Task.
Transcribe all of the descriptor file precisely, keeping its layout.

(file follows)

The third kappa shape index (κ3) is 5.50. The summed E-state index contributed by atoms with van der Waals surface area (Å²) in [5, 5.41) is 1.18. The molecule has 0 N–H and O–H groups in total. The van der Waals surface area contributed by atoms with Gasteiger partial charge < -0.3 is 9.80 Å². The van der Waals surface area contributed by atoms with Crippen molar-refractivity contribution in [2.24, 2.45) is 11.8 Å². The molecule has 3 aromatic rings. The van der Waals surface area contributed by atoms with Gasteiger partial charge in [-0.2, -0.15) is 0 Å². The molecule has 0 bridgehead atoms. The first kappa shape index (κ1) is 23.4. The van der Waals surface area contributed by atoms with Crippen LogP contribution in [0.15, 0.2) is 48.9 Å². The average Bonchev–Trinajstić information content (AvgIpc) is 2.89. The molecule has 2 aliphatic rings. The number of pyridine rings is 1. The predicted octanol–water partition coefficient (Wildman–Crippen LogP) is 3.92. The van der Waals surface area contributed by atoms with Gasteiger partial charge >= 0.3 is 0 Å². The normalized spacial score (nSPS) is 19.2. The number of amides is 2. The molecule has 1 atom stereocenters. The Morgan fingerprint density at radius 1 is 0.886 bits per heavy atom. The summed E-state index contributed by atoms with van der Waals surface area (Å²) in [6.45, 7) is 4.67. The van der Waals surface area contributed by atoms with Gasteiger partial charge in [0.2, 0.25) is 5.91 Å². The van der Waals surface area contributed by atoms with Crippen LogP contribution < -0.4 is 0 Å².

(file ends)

The third kappa shape index (κ3) is 5.50. The summed E-state index contributed by atoms with van der Waals surface area (Å²) in [5, 5.41) is 1.18. The molecule has 0 N–H and O–H groups in total. The van der Waals surface area contributed by atoms with Gasteiger partial charge < -0.3 is 9.80 Å². The van der Waals surface area contributed by atoms with Crippen molar-refractivity contribution in [2.24, 2.45) is 11.8 Å². The molecule has 3 aromatic rings. The van der Waals surface area contributed by atoms with Gasteiger partial charge in [-0.2, -0.15) is 0 Å². The molecule has 0 bridgehead atoms. The first kappa shape index (κ1) is 23.4. The van der Waals surface area contributed by atoms with Crippen LogP contribution in [0.15, 0.2) is 48.9 Å². The average Bonchev–Trinajstić information content (AvgIpc) is 2.89. The molecule has 2 aliphatic rings. The number of pyridine rings is 1. The predicted octanol–water partition coefficient (Wildman–Crippen LogP) is 3.92. The van der Waals surface area contributed by atoms with Gasteiger partial charge >= 0.3 is 0 Å². The normalized spacial score (nSPS) is 19.2. The number of amides is 2. The molecule has 1 atom stereocenters. The Morgan fingerprint density at radius 1 is 0.886 bits per heavy atom. The summed E-state index contributed by atoms with van der Waals surface area (Å²) in [6.45, 7) is 4.67. The van der Waals surface area contributed by atoms with Gasteiger partial charge in [0.2, 0.25) is 5.91 Å². The van der Waals surface area contributed by atoms with Crippen LogP contribution < -0.4 is 0 Å².